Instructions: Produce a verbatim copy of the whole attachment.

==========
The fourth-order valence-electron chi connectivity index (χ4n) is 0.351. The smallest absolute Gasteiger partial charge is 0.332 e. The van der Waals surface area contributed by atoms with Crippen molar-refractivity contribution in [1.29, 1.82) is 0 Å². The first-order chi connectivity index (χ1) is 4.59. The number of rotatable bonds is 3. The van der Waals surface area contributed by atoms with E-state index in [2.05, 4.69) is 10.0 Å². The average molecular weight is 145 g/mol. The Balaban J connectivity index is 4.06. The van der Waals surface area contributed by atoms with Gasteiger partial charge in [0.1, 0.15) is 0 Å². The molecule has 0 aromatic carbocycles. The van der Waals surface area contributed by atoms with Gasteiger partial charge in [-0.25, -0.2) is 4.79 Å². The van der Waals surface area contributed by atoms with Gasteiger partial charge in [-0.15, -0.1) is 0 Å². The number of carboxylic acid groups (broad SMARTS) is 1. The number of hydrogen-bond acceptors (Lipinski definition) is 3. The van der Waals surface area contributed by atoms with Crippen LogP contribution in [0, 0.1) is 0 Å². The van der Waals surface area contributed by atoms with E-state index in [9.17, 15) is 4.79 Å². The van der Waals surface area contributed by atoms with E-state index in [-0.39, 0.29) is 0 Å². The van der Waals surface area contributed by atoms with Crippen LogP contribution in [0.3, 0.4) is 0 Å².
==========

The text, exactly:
The fourth-order valence-electron chi connectivity index (χ4n) is 0.351. The smallest absolute Gasteiger partial charge is 0.332 e. The van der Waals surface area contributed by atoms with Crippen molar-refractivity contribution in [1.29, 1.82) is 0 Å². The first-order chi connectivity index (χ1) is 4.59. The number of rotatable bonds is 3. The van der Waals surface area contributed by atoms with E-state index in [2.05, 4.69) is 10.0 Å². The average molecular weight is 145 g/mol. The Balaban J connectivity index is 4.06. The van der Waals surface area contributed by atoms with Gasteiger partial charge in [0.1, 0.15) is 0 Å². The molecule has 0 aromatic carbocycles. The van der Waals surface area contributed by atoms with Gasteiger partial charge in [-0.25, -0.2) is 4.79 Å². The van der Waals surface area contributed by atoms with Gasteiger partial charge in [-0.15, -0.1) is 0 Å². The number of carboxylic acid groups (broad SMARTS) is 1. The number of hydrogen-bond acceptors (Lipinski definition) is 3. The van der Waals surface area contributed by atoms with Crippen LogP contribution in [0, 0.1) is 0 Å². The van der Waals surface area contributed by atoms with E-state index in [9.17, 15) is 4.79 Å². The van der Waals surface area contributed by atoms with E-state index in [-0.39, 0.29) is 0 Å². The van der Waals surface area contributed by atoms with Crippen LogP contribution in [0.3, 0.4) is 0 Å².